Translation = ingredients aren’t supposed to be this badass! Increased moisture AND exfoliation too?!? What is this sorcery??
Urea is part of the natural moisturizing factor (NMF) of skin, which is made up of 40% amino acids, 12% sodium PCA, 9% glycerol, and 8.5% urea (among other things). (3) These are all hygroscopic (water-holding) substances, that are essential for maintaining the health, function, and hydration of the stratum corneum. (4)
Like many other naturally occurring compounds of our skin, urea decreases with age making us more susceptible to dryness and wrinkles. Remember ladies and gents: proper hydration is the fountain of youth!
And sunscreen…. use sunscreen too….
In healthy skin, the concentration of urea is 28 mg per square inch, whereas in xerotic (dry) skin conditions that number is dramatically reduced. For example, in psoriasis the concentration of urea is 40% less than in healthy controls, and in eczema it’s reduced by up to 85%! (4)
Given that it’s generally a good idea to replenish the skin with what it lacks, (5) it’s no wonder urea has both successfully treated psoriasis and eczema.
So what else does it do when applied to skin?
Apart from reducing transepidermal water loss (TEWL) and gently exfoliating, it basically turns skin into Rambo!
Why do I say this? Because it reduces the skin’s susceptibility to sodium lauryl sulfate (SLS) after only three applications! (6)
For those that don’t know, SLS is a super harsh cleansing agent known to induce contact dermatitis. (7) If that’s an ingredient in your face wash, and you suffer from dry irritated skin, perhaps it’s time to switch that sucker out. :p
There’s also evidence that urea helps treat ichthyosis, xerosis, atopic dermatitis (eczema), contact dermatitis, radiation induced dermatitis, psoriasis, seborrheic dermatitis, onychomycosis (a.k.a nail fungus), tinea pedis, keratosis, and pruritus. (8)
Note: all the conditions in bold share a similar pathological cause — namely, a dumbass yeast called malassezia. If you wanna learn how to treat those skin conditions, or suffer from adult acne or pityrosporum folliculitis, check out this guide.
I’m not gonna go into detail about every study ever done on urea and all those skin conditions above because that would take waaaaay to long, but feel free to read more from this comprehensive overview of urea in the clinical literature. The PDF is downloadable and the paper itself summarizes 81 different studies.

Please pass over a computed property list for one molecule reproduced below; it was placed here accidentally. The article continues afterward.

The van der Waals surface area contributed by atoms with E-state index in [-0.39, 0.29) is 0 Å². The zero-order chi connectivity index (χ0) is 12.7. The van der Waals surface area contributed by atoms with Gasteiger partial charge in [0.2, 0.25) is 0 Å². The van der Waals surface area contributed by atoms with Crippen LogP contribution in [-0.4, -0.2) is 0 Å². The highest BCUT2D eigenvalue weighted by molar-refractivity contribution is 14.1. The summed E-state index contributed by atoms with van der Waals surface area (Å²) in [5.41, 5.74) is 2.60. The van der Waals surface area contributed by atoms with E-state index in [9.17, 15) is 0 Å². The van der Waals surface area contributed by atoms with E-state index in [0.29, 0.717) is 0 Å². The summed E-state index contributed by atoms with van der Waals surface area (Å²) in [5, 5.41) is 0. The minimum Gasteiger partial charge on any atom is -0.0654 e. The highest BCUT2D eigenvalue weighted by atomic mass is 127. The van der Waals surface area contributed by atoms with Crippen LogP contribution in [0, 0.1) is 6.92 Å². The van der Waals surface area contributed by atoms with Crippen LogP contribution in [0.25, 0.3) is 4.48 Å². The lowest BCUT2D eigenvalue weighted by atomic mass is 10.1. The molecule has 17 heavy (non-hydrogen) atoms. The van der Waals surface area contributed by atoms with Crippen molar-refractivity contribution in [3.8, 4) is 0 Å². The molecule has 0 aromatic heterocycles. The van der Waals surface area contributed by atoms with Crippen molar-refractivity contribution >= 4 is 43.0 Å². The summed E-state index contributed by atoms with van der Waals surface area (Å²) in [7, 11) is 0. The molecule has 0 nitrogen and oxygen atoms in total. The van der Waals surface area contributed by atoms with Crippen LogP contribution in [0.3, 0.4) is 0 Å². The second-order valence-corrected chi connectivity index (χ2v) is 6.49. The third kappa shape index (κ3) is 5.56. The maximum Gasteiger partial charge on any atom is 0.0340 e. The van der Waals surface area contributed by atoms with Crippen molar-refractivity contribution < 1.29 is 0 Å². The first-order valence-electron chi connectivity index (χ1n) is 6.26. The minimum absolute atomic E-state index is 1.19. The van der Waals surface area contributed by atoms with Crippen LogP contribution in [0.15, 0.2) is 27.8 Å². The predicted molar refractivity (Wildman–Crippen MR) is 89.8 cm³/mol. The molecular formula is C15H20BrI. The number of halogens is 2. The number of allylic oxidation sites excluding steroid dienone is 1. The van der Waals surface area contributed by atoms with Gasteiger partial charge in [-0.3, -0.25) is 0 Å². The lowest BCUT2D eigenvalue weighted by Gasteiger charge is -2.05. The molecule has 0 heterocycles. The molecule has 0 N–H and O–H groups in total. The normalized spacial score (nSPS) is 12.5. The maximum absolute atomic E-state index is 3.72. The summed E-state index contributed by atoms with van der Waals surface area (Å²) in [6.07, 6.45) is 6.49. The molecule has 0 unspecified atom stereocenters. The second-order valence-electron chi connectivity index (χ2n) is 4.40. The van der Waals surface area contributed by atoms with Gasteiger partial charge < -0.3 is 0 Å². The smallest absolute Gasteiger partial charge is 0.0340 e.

How does Urea work? Additional Benefits.
The quick and dirty version….
“Although the mechanism of action of urea in skin is still unknown, studies suggest that the keratolytic and hydrating effects of topical urea is owing to breakage of hydrogen bonds in the stratum corneum, loosening epidermal keratin, and increasing water-binding sites.” (9)
But for the nerds out there, let’s go into more detail! ;D
What’s super awesome about urea is that it works on both an external and cellular level! In other words, when applied to skin is decreases TEWL like most other moisturizers and whatnot, but it has an extended effect on the inner workings of skin.
Samantha Miller over at The Naked Chemist put it well by saying,
“Whilst applications of emollient and occlusive ingredients coat the skins surface creating instant moisturisation, it is only a temporary fix. It won’t improve the skin’s ability to create and hold water, like urea does…. When it is applied to the skin it penetrates the stratum corneum, where it readily absorbs and retains water, thus increasing the capacity of the skin to hold moisture and rehydrate.” (10)